It is the object of the present invention to recover and maintain batch synchronisation more effectively than is possible in the prior art system.
According to the present invention a pager decoding system, suitable for use with a signal format in which code words of m bits are sent in batches of n code words, each batch containing a synchronisation code word and (n=1) address/message code words, comprises timing means operable in a carrier-off mode for switching on a receiver section of the pager for a duration corresponding to m bits at intervals corresponding to (n+1) code words; shift register means for storing data received during the m bit periods, the shift register having m stages and the data being concatenated onto the data received in the previous interval; and preamble and synchronisation code word detecting means coupled to the shift register means, the detecting means producing different output signals in response to a preamble bit pattern being detected or a synchronisation code word being detected. The output signal produced in response to the detection of the preamble is used to set the timing means to wait for synchronisation code word detection. The other output signal, produced in response to the detection of the synchronisation code word, is used to reset the timing means so that the pager operates in a data receive mode.
The pager decoding system in accordance with the present invention enables a transmitted signal to be detected and properly synchronised if there has been a loss of signal due to a deep fade as well as due to the termination of a previous transmission and the commencement of a new one. Additionally the system is inherently capable of greater battery economy in the carrier-off mode because it is turned-on every (n+1) code words rather than every n code words as is done in known POCSAG pagers.
The pager decoding system in accordance with the present invention may further comprise means for detecting the absence of a synchronisation code word when the pager is operating in its data receive mode, said means producing an output signal in response to detecting the absence of the synchronisation code word such that the pager operates in a fade recovery mode, which output signal is applied to the timing means such that said timing means enables data input to the shift register for at least m+2 bit periods and activates the preamble and synchronisation code word detecting means for the (m-1)th, mth and (m+1)th bit periods in every nth code word, whereby in response to detecting preamble or a synchronisation code word, the timing means is reset so that the pager operates in a data receiver mode, but if no synchronising signal is detected after a predetermined number of batches, then the pager adopts a carrier-off mode in which data is switched into the shift register means every (n+1) code words.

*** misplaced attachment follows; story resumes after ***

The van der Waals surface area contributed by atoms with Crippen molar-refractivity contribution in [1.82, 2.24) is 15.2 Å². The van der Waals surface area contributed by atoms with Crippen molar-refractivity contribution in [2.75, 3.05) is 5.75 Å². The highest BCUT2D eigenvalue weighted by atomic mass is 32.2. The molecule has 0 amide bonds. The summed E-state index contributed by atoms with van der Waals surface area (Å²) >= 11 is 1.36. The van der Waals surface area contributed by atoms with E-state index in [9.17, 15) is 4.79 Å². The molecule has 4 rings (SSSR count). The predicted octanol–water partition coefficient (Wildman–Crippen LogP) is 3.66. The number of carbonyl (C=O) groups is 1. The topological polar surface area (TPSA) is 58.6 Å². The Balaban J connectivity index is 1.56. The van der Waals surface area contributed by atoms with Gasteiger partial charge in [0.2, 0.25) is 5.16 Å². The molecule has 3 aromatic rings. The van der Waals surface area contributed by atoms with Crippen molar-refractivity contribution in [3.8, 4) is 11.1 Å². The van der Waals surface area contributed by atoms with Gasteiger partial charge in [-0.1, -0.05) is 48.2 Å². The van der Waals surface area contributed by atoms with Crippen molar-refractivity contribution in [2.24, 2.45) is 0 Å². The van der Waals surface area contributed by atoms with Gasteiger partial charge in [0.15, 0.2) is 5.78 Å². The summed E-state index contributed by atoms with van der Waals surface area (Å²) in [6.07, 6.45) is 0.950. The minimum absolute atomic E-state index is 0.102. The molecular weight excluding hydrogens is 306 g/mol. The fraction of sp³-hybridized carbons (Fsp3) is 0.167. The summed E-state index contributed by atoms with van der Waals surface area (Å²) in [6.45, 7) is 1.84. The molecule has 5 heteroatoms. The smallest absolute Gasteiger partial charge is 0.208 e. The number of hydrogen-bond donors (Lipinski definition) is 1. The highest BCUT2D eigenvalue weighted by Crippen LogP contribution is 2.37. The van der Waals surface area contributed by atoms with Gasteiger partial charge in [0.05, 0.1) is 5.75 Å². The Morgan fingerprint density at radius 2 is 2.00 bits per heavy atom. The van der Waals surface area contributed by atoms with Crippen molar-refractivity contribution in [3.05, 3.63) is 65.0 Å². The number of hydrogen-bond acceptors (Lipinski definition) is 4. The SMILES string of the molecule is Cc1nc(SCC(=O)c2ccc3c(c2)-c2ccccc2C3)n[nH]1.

By being able to examine the input signal in the fade recovery mode for a predetermined number of batches, the pager decoding system is capable of recovering synchronisation in the event of a fade lasting several batches whereas the cited prior art system reverts to a carrier-off mode very quickly, which means that batch synchronisation is not achieved until a new transmission is made, i.e. until preamble is transmitted.
The present invention will now be described, by way of example, with reference to FIGS. 1-5 of the accompanying drawings, wherein:
FIG. 1 is a diagram showing the POCSAG transmission signal format,
FIG. 2 is a diagram showing the POCSAG address code word and message code word formats,
FIG. 3 is a block schematic circuit diagram of a paging receiver and shows those parts which are necessary for the understanding of the pager decoding system in accordance with the invention;
FIGS. 4A-4D are waveform diagrams which illustrate the change from the data receive mode to the fade recovery mode, and
FIGS. 5A-5E are waveform diagrams which illustrate the operation of the decoding system in its carrier-off mode.
The paging receiver 100 comprises a receiver section 102 which is turned on and off by a receiver power control circuit 104, which is in turn controlled by a timer control circuit 106. A 32-stage shift register 108 is coupled to the receiver section 102. Outputs of each of the stages of the shift register 108 are coupled to an address detector 110 and to a preamble and synchronisation detector 112. In the interests of clarity, not all 32 outputs have been shown. The detector 112 has two outputs 114, 116 on which appear respectively output signals indicating that the preamble bit pattern and synchronisation bit pattern have been detected. These outputs 114, 116 are connected to a preamble and synchronisation pulse generator 118. In response to an output signal on the output 114, the generator 118 produces a pulse on a line 120 and in a similar manner an output signal on the output 116 causes a pulse to be produced on the line 122. The lines 120 and 122 are coupled to the timer control circuit 106. A frame number store 124, which hols the number of the frame in which the address code word is transmitted, is also coupled to the timer control circuit 106.